2. Field Effect DNA Detection In general, many field effect based biomolecule detection schemes are similar to the structure of ISFET (Ion Sensitive Field Effect Transistor) first introduced by Bergveld in 1970. IEEE Transactions on Biomedical Engineering, 17 (1): 70-71 (1970). An ISFET is similar to a conventional MOSFET (Metal Oxide Semiconductor Field Effect Transistor) except that the metal layer is replaced with an ion sensitive membrane, electrolyte solution and counter electrode. EISFET (electrolyte-insulator-silicon FET) is another acronym referring to the structure. The drain-source current is regulated by the field effect that forms ions that can reach the oxide. ISFET technology is very well developed and has entered the market as a pH meter. Souteyrand et al. Show for the first time unlabeled homo-oligomer DNA (18mer and 1000mer of poly (dA) DNA) hybridization detection using silicon ISFETs. Journal Physical Chemistry B, 101 (15): 2980-2985 (1997). They observed a shift in the flat band potential of the underlying semiconductor in response to an increase in surface charge induced by hybridization between complementary homo-oligomer strands. Several other papers introducing successful field-effect DNA detection using silicon ISFET structures are described below. Pouthas et al. Demonstrated field effect detection of 5 μM, 10 μM, and 20 μM 20mer oligonucleotides, highlighting the need for low ion buffers. Physical Review E, 70 (3): 031906 (2004). Fritz et al. Were able to detect 12mer oligonucleotides as thin as 2 nM in real time. Proceedings of the National Academy of Science USA, 99 (22): 14142-14146. They use poly-L-lysine (PLL) to immobilize probe DNA, and real-time high-speed hybridization with a low ion buffer (23 mM phosphate buffer), electrostatic repulsion between complementary DNA strands. Claimed that it was made possible by a positively charged PLL surface that compensates for Peckerar et al. Showed the detection of 1 fM 15-mer DNA. IEEE Circuits & Devices Magazine 19 (2): 17-24 (2003).

  Thus, current methods for detecting DNA rely on various combinations of enzymatic amplification of nucleic acids and target fluorescent labels, requiring enzymatic manipulation and chemical labeling of the nucleic acids to be tested, respectively. These methods are time consuming and provide limited sensitivity.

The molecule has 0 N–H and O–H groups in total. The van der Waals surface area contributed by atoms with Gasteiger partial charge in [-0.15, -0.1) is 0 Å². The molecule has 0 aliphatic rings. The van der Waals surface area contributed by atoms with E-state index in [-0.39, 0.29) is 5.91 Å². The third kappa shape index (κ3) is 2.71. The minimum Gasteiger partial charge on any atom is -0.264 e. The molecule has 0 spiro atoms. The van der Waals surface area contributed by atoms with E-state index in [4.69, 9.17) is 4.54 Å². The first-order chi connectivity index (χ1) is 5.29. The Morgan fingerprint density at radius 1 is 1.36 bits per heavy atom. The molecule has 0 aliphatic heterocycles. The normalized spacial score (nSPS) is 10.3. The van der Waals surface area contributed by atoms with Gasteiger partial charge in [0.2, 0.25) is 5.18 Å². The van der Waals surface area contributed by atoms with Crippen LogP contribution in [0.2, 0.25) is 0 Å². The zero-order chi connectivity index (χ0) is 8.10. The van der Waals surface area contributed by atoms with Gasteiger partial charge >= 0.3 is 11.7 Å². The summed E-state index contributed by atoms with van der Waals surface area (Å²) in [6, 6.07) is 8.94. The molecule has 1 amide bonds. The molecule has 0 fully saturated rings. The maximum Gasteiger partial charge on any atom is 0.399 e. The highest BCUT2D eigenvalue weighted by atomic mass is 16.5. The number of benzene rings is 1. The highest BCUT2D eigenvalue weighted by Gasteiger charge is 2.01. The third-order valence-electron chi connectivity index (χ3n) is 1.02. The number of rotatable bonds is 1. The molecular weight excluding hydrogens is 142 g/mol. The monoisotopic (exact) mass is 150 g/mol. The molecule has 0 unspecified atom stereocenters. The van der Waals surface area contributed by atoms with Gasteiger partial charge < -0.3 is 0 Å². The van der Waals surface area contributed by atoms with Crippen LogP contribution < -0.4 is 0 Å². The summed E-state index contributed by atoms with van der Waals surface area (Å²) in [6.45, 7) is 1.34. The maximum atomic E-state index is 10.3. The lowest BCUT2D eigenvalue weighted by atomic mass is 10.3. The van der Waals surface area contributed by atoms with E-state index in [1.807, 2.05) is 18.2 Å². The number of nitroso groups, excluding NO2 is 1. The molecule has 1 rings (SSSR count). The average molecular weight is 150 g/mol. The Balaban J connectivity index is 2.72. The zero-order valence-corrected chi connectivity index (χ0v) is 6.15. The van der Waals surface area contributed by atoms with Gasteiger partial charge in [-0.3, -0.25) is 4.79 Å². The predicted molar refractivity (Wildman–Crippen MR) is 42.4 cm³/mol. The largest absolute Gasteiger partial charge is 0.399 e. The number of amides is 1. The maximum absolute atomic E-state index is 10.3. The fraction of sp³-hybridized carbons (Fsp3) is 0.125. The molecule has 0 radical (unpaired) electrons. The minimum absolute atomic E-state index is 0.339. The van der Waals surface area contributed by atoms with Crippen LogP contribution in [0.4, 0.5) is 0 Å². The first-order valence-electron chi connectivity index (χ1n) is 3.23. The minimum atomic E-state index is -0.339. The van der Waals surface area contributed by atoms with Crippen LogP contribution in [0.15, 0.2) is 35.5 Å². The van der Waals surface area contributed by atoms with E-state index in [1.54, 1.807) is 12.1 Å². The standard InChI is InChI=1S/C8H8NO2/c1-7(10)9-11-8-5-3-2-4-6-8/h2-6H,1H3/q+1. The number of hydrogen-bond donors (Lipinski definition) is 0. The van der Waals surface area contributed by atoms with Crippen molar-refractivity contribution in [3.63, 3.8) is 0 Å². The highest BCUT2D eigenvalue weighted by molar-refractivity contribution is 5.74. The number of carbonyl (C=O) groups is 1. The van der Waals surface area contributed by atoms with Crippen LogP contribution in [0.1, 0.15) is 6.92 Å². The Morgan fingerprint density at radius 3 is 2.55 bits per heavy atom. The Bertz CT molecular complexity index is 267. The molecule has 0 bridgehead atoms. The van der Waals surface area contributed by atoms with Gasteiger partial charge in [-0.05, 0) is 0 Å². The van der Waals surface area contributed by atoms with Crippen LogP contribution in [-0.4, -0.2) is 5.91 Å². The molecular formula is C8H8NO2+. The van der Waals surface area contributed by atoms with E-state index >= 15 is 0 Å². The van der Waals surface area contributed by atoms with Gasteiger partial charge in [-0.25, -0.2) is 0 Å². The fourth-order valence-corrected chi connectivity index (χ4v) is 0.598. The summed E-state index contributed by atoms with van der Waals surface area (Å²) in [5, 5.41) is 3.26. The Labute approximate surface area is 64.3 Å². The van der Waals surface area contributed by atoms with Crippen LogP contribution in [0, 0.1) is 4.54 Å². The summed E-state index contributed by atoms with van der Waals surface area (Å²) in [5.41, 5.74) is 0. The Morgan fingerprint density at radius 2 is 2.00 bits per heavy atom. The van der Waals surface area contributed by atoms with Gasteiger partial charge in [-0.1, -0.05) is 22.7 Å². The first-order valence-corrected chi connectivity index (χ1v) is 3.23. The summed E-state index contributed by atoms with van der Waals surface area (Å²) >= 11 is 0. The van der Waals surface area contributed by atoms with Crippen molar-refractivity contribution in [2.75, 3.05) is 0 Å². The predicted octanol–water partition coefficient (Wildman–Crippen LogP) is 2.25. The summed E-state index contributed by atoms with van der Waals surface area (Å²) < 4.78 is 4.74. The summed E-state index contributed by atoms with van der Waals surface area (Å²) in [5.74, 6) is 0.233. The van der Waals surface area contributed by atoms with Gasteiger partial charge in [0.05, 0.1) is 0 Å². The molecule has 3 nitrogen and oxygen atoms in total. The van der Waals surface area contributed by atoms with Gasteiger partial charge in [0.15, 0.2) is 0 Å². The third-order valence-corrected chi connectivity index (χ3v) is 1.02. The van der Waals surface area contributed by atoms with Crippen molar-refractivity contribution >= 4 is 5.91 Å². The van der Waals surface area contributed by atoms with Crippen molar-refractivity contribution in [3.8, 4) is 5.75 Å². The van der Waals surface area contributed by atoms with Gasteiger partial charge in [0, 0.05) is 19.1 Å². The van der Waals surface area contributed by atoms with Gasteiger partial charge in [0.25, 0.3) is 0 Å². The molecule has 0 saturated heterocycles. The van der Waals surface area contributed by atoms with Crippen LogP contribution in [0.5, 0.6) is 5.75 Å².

In addition, more recently, DNA microarray technology has been developed as a tool for monitoring gene expression patterns and profiling microRNAs (miRNAs) in normal and cancerous tissues. The conversion was typically optical. Although this technology is highly sensitive, the use of optical methods has hampered progress in miniaturizing the system and connecting directly to data collection electronics.

Thus, there is a need for DNA detection methods that overcome these disadvantages.
U.S. Pat. No. 4,358,535 US Pat. No. 5,861,479 US Pat. No. 6,093,547 US Pat. No. 6,905,685 US Pat. No. 5,789,163 US Pat. No. 5,556,752 US Pat. No. 6,953,551 US Pat. No. 6,656,725 US Pat. No. 6,544,698 US Pat. No. 6,594,432 US Pat. No. 6,407,692 US Pat. No. 6,456,223 US Pat. No. 5,582,985 US Pat. No. 5,773,571 US Pat. No. 6,015,710 US Pat. No. 5,786,461 US Pat. No. 6,472,209 IEEE Transactions on Biomedical Engineering, 17 (1): 70-71 (1970) Journal Physical Chemistry B, 101 (15): 2980-2985 (1997). Physical Review E, 70 (3): 031906 (2004) Proceedings of the National Academy of Science USA, 99 (22): 14142-14146 IEEE Circuits & Devices Magazine 19 (2): 17-24 (2003)

SUMMARY OF THE INVENTION Accordingly, it is an object of the present invention to provide a device for a microarray combined with a sensor having a biological probe material using a carbon nanotube transistor.

  At least one chip, each disposed in an array of carbon nanotube transistors on an insulating substrate, comprising the chip covered by a thin insulating oxide or nitride having exposed metal terminals It is a more specific object of the present invention to provide such an apparatus.

  Furthermore, it is another object of the present invention to provide a method for electrically detecting the binding of biological probe material to a target material.

  It is also an object of the present invention to provide a method for electrically detecting oligonucleotide-oligonucleotide binding.

  Furthermore, it is an object of the present invention to provide a method for forming iron nanoparticle catalysts for carbon nanotube growth.

  In addition, it is an object of the present invention to provide a method for preparing an insulating gate material to provide a transistor having improved conductance.

  Furthermore, it is an object of the present invention to provide a method for oligonucleotide immobilization.

  Furthermore, it is an object of the present invention to provide a method for electrically detecting biological material using bound aptamers.

  In addition, it is an object of the present invention to provide a method for measuring signal changes as a function of target material concentration and a method for electrically measuring the relative abundance of specific target materials.

These and other objects are provided by an apparatus that includes:
(A) at least one chip incorporating an array of carbon nanotube transistors on an insulating substrate and coated with a thin insulating oxide or nitride with exposed metal terminals;
(B) a conductive metal for imparting conductivity to the exposed transistor terminal;
(C) a number of specific bioprobe materials bonded to the insulating oxide or nitride layer;
(D) a microfluidic channel above the insulating oxide or nitride layer for directing the flow of a liquid solution containing biological material;